I think it's time to reconsider the humble onion. It's the workhorse of the kitchen and it rarely gets the respect or notoriety it probably deserves. For me, it's taken a long to to really appreciate them, and to be honest, I'm not completely comfortable with them. Let's go back. As a child, there was no vegetable that I loathed more than onions. As far an I was concerned they were poison. I refused to eat anything with onions in them. You can imagine how hard this must have been for my parents, both onion enthusiasts, having to find ways to eliminate onions from recipes. For me, it was mostly a texture thing. Something about the sort of squeaky crunch was unbearable. Yet, I would gladly dig into a bag of Funyuns. I'm not sure how and when I started to open to my heart and mind to onions, but it probably had a lot to do with onion rings. Soon I came to tolerate, accept and then actually savor their flavor and texture. When they are cooked, that as. All these years later, I'm still working on enjoying them raw.
My enjoyment is usually when onions are a part of something else. But lately, I've come to really appreciate onions on their own, unadorned for the most part. Slowly caramelizing them in a pan or roasting are my two favorite methods for cooking them. By doing so their flavor mellows yet becomes richer. When I caramelize, I usually use the yellow variety and do it in a combination of butter and olive oil and then, after they get soft and sweet, add a spoonful of dijon mustard, a few dashes of Worcestershire sauce and some fresh thyme leaves. I've also had great results with a teaspoon full of saffron threads and some crumbled chile de arbol. When I roast, I prefer red onions. In the past I've roasted halved red onions drizzled with honey, balsamic vinegar and (more) thyme, although I thought it sort of masqueraded the flavor of the onion. It also formed a sort of molten syrup that fused onto my baking sheet and I've never been able to get it completely off.
A couple weeks ago Ina Garten made these onions, a simple recipe consisting of wedges of red onions tossed in a very basic olive oil, lemon juice and dijon mustard vinaigrette that was flavored with fresh thyme (onions seems to work really well with thyme) and then roasted in the oven until soft. Practically effortless and completely delicious.
2 red onions
1 yellow onion
2 tablespoons freshly squeezed lemon juice
1 teaspoon Dijon mustard
1 teaspoon minced garlic
1/2 tablespoon minced fresh thyme leaves
3/4 teaspoon kosher salt
1/4 teaspoon freshly ground black pepper
1/4 cup good olive oil
1/2 tablespoon minced fresh parsley leaves
Preheat the oven to 400 degrees F.
Cut off the top or the stem end of each onion and carefully slice off the brown, scraggly part of the root end, leaving the root intact. Peel the onion. Stand each onion root end up on a cutting board and cut the onion in wedges through the root, so the root holds the wedges together.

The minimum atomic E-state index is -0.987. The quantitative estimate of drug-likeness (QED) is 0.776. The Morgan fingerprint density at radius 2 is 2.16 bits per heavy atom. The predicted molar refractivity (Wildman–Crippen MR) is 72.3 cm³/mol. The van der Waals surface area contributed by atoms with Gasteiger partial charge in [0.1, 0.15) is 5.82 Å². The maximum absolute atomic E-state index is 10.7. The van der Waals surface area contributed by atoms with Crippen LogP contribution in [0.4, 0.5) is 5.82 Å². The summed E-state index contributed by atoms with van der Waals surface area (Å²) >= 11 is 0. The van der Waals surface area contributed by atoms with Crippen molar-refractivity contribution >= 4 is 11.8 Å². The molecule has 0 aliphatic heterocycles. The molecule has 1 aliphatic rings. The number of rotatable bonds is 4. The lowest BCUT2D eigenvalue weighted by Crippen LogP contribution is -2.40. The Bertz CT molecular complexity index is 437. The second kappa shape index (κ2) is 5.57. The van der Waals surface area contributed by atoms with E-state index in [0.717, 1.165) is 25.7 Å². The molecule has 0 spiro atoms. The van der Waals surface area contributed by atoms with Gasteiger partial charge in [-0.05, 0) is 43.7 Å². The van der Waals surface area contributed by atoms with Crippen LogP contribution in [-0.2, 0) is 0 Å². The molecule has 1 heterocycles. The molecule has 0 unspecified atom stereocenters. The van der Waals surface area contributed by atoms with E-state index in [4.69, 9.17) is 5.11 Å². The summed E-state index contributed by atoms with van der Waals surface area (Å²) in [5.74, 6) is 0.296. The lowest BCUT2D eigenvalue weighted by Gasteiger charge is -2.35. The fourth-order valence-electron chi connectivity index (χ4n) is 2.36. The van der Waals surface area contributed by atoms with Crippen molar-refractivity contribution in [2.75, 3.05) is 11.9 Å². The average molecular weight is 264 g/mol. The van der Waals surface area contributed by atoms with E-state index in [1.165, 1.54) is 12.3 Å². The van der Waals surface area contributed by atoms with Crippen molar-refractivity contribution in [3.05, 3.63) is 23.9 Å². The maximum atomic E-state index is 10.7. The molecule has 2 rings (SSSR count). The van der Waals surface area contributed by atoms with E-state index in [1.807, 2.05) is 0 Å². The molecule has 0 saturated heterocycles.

For the dressing, combine the lemon juice, mustard, garlic, thyme, salt, and pepper in a large bowl. Slowly whisk in the olive oil. Pour the dressing over the onions and toss well. With a slotted spoon, transfer the onions to a sheet pan, reserving the vinaigrette that remains in the bowl.
Bake the onions for 30 to 45 minutes, until tender and browned. Stir the onions once or twice during cooking. Remove from the oven, and drizzle with the reserved dressing. Sprinkle with parsley, season to taste and serve warm or at room temperature.
This recipe really made me realize how far I'd come. Right after the above photo was taken I just stood at my kitchen counter and ate the onions straight from the bowl with my fingers. The onions have a velvety sweetness, crisp yet soft in texture but not so soft that they turn jammy. Some of the onions around the perimeter of the pan wind up with delicate, blackened edges. Those will be the ones you'll want to sneak to snack on while no one is looking. The thyme vinaigrette somehow doesn't exactly flavor the onions so much as it makes them taste onionier.
They would be a welcome accompaniment for anything from broiled fish, grilled meats or roasted chicken. I can imagine they would be great on something like a sandwich piled high with thick slices of turkey and slathered with mayonnaise and they are a natural to top a juicy burger. I also like them in salads of either lettuce or lentils or couscous. You could also use them as a sort of starting point for another dish. For example, I used some of the left over onions in a rich gravy I made to go along with some Toulouse sausages and white beans mashed with garlic and rosemary. They're kind of great to just have on hand in the refrigerator.
Serves 6 as a side